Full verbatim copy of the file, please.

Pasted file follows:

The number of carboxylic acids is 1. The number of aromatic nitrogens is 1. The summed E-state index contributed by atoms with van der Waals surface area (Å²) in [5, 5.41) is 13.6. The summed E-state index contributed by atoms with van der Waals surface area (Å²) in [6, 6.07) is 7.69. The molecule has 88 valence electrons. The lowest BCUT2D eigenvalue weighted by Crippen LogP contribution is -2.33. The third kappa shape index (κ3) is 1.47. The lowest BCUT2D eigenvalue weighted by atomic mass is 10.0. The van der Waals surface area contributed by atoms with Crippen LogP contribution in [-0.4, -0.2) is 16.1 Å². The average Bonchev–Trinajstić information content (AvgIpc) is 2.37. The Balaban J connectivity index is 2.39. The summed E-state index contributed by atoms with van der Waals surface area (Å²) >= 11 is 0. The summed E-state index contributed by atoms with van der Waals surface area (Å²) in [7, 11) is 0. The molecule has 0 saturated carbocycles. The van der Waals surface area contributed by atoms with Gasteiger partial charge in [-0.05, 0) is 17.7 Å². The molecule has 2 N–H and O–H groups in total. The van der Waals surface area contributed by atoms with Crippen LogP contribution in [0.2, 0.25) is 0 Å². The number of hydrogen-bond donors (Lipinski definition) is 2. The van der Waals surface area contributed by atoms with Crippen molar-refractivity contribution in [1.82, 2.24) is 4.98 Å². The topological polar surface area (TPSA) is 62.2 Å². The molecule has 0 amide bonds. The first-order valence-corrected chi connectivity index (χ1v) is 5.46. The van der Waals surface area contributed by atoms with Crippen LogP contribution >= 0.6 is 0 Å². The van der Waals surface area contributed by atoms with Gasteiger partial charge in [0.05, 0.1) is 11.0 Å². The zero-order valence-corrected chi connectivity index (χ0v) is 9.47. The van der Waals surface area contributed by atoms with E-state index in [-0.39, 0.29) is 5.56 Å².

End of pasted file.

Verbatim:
The number of carboxylic acids is 1. The number of aromatic nitrogens is 1. The summed E-state index contributed by atoms with van der Waals surface area (Å²) in [5, 5.41) is 13.6. The summed E-state index contributed by atoms with van der Waals surface area (Å²) in [6, 6.07) is 7.69. The molecule has 88 valence electrons. The lowest BCUT2D eigenvalue weighted by Crippen LogP contribution is -2.33. The third kappa shape index (κ3) is 1.47. The lowest BCUT2D eigenvalue weighted by atomic mass is 10.0. The van der Waals surface area contributed by atoms with Crippen LogP contribution in [-0.4, -0.2) is 16.1 Å². The average Bonchev–Trinajstić information content (AvgIpc) is 2.37. The Balaban J connectivity index is 2.39. The summed E-state index contributed by atoms with van der Waals surface area (Å²) >= 11 is 0. The summed E-state index contributed by atoms with van der Waals surface area (Å²) in [7, 11) is 0. The molecule has 0 saturated carbocycles. The van der Waals surface area contributed by atoms with Gasteiger partial charge in [-0.05, 0) is 17.7 Å². The molecule has 2 N–H and O–H groups in total. The van der Waals surface area contributed by atoms with Crippen LogP contribution in [0.2, 0.25) is 0 Å². The number of hydrogen-bond donors (Lipinski definition) is 2. The van der Waals surface area contributed by atoms with Crippen molar-refractivity contribution in [1.82, 2.24) is 4.98 Å². The topological polar surface area (TPSA) is 62.2 Å². The molecule has 0 amide bonds. The first-order valence-corrected chi connectivity index (χ1v) is 5.46. The van der Waals surface area contributed by atoms with Crippen LogP contribution >= 0.6 is 0 Å². The van der Waals surface area contributed by atoms with Gasteiger partial charge in [0.05, 0.1) is 11.0 Å². The zero-order valence-corrected chi connectivity index (χ0v) is 9.47. The van der Waals surface area contributed by atoms with E-state index in [-0.39, 0.29) is 5.56 Å².